Reduce Opioid Consumption and Feel Better with Physical Therapy
Do you take opioids to manage your pain? Well, you’re not alone. Health care providers in the US write over 200 million prescriptions for opioid pain medication every year. The Center for Disease Control and
Prevention has even issued guidelines about this and urged safe nondrug alternatives, such as physical therapy. And a recent study published in Health Services Research found that people who saw a physical therapist prior to other treatments were 89% in less need of an opioid prescription. If you’re suffering with pain, be sure to call us to schedule an appointment with one of our physical therapists.
What Are Prescriptions Opioids?
Prescription opioids are painkillers often prescribed to block pain signals and prescribed to treat moderate to severe pain. These drugs can also be addictive. Regular usage can increase your dependence and make you need higher and more frequent doses. Opioids can restrict your ability to breath and can lead to a fatal overdose.
Opioids are not in the same category as over-the-counter drugs like Tylenol and aspirin. The most common ones prescribed are oxycontin and Vicodin.
Symptoms Of Opioid Use Disorder Or Misuse
Opioid use disorder is a medical condition used when one is not able to not stop taking opioids. When one is physically dependent on opioids, they typically have withdrawal symptoms like sweating and cravings. Other signs include drowsiness, weight loss, change in sleep habits, flu-like symptoms, changes in exercise habits and isolation.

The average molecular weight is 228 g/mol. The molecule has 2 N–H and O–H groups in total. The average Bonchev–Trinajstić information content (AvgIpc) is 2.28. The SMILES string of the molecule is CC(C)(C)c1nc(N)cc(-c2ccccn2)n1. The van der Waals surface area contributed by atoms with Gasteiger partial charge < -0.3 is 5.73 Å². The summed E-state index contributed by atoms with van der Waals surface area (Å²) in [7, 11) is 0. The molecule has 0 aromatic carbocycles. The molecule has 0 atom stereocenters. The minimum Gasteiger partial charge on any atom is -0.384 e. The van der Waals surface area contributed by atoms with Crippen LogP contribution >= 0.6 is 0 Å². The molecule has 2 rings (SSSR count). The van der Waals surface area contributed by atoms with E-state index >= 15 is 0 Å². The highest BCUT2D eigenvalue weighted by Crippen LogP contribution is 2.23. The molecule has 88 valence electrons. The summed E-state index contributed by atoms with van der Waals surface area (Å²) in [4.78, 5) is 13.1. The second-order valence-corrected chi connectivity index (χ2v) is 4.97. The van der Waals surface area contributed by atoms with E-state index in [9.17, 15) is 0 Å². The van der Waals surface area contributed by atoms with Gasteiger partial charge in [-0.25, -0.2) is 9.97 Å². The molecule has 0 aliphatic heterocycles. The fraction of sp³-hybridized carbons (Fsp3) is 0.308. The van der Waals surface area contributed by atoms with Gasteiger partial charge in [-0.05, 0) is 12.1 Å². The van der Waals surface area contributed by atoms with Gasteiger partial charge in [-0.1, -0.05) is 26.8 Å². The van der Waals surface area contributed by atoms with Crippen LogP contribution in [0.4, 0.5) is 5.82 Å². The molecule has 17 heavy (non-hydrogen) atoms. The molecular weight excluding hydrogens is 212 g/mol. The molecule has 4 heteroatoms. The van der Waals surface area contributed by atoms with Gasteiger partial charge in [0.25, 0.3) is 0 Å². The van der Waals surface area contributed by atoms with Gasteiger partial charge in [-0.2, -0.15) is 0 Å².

How Physical Therapy Can Help With Opioid Consumption
According to a study published in JAMA, most people see a physical therapist for musculoskeletal conditions that result in back, neck, knee and shoulder pain.
Researchers found that when a person saw a physical therapist, they were less like to be prescribed opioids. “This study provides early evidence that the CDC guidelines may help decrease long-term opioid use,” said Steven George, PT, PhD, one of the study’s contributing researchers. “The biggest takeaway is that early physical therapy may be a viable option for several musculoskeletal conditions, especially if preventing long-term opioid use is a treatment goal.”
A physical therapist is the healthcare movement expert who helps patients decrease their pain increase quality of life through specific exercises, hands-on care and education. A physical therapist does a complete evaluation of the patient and develops an individualized treatment targeted to the root cause of pain. Patients experience pain relief, increased mobility and regain the ability to perform daily tasks.
There’s a lot involved in a physical therapy treatment plan. It often includes both active and passive modalities. Active modalities may include targeted exercises and stretching. Passive modalities typically include ice and heat therapy, electric stimulation, ultrasound, massage therapy and stabilization methods.
If you’re suffering in pain, stay away from opioid prescriptions. The risks outweigh the rewards. Instead, see a physical therapist. Be sure to give our office call to schedule a one-on-one consult and evaluation. Our physical therapists are certified and experienced. They’ve helped many others and can help you, too.